Anger Over Syria’s Invite To Royal Wedding
Anger is growing over the news that Syria’s ambassador to London is set to attend the Royal Wedding despite his country’s bloody crackdown on protesters.
Dr Khiyami was summoned to the Foreign Office over the treatment of protesters
A spokesman for St James’s Palace confirmed Dr Sami Khiyami was still on the guest list for the ceremony at Westminster Abbey on Friday.
On Tuesday, Dr Khiyami was called to the Foreign Office to be told Britain regarded his government’s use of force against the demonstrators as “unacceptable”.
The Permanent Under Secretary, Simon Fraser, said the Syrian government should immediately halt all attacks against protesters and rein in the army and security forces.
The move was part of a co-ordinated action by France, Germany, Italy and Spain who also summoned the Syrian ambassadors in their countries.
The Palace spokesman said that the diplomatic corps element of the guest list was drawn up in consultation with the Foreign Office, and that all countries with which the UK enjoyed normal diplomatic relations were included.
“We take constant advice from the Foreign Office and it is not for the Palace to determine those countries with which we enjoy diplomatic relations,” the spokesman said.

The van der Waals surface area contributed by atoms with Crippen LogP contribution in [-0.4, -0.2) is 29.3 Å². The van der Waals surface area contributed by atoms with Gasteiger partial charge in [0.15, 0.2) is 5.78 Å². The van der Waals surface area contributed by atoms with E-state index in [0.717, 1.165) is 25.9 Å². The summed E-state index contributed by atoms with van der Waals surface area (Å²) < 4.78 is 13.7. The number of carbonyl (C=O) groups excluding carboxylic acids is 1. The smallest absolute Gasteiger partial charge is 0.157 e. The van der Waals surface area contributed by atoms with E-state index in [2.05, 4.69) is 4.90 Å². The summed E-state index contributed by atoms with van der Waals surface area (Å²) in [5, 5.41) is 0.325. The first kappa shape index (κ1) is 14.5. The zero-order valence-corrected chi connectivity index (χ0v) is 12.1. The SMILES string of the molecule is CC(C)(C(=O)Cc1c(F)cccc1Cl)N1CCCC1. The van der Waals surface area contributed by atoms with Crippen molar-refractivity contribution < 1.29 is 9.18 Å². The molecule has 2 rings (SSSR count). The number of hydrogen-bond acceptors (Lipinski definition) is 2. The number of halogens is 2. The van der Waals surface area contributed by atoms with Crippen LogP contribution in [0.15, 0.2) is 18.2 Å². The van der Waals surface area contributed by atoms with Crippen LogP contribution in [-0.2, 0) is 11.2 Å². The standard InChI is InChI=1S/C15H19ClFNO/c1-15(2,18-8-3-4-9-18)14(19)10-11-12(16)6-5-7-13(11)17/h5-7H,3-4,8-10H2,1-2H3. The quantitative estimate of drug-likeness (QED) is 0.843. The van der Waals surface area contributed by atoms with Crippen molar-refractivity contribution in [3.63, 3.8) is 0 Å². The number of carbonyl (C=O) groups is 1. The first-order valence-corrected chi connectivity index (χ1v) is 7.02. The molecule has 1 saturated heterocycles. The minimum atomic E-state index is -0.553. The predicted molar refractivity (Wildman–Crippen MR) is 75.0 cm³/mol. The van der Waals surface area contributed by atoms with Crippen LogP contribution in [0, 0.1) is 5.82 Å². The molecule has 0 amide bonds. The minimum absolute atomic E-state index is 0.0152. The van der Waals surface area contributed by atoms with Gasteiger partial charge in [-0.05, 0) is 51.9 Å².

However, shadow defence minister Kevan Jones expressed concern at the prospect of Dr Khiyami attending the wedding just as President Bashar Assad was unleashing a fresh wave of violence against his people.
“We could have the horrific spectre of killing on the streets of Syria while the Syrian ambassador is in Westminster Abbey for the Royal Wedding,” he told The Times.
The palace keeps saying this is a private wedding, but it’s a huge national celebration. There should be extraordinary sensitivity in relation to the invitations.
Shadow defence minister Michael Dugher
Malawi’s invitation to the wedding has already been withdrawn following the expulsion of its high commissioner in a “tit-for-tat” dispute with the African state.
Another absentee will be the crown prince of Bahrain who has pulled out in the wake of the violent crackdown on protesters in his country.
Foreign Secretary William Hague has urged President Assad to end the violence in Syria, which is reported to have claimed more than 400 lives.
Another shadow defence minister has criticised the decision to invite “some quite dubious people” to the royal wedding while former prime ministers Tony Blair and Gordon Brown had been omitted.
Michael Dugher told the Daily Mail: “It seems odd that two former prime ministers are excluded, but we have some quite dubious people being invited.
“The palace keeps saying this is a private wedding, but it’s a huge national celebration. There should be extraordinary sensitivity in relation to the invitations.
Source: SKY NEWS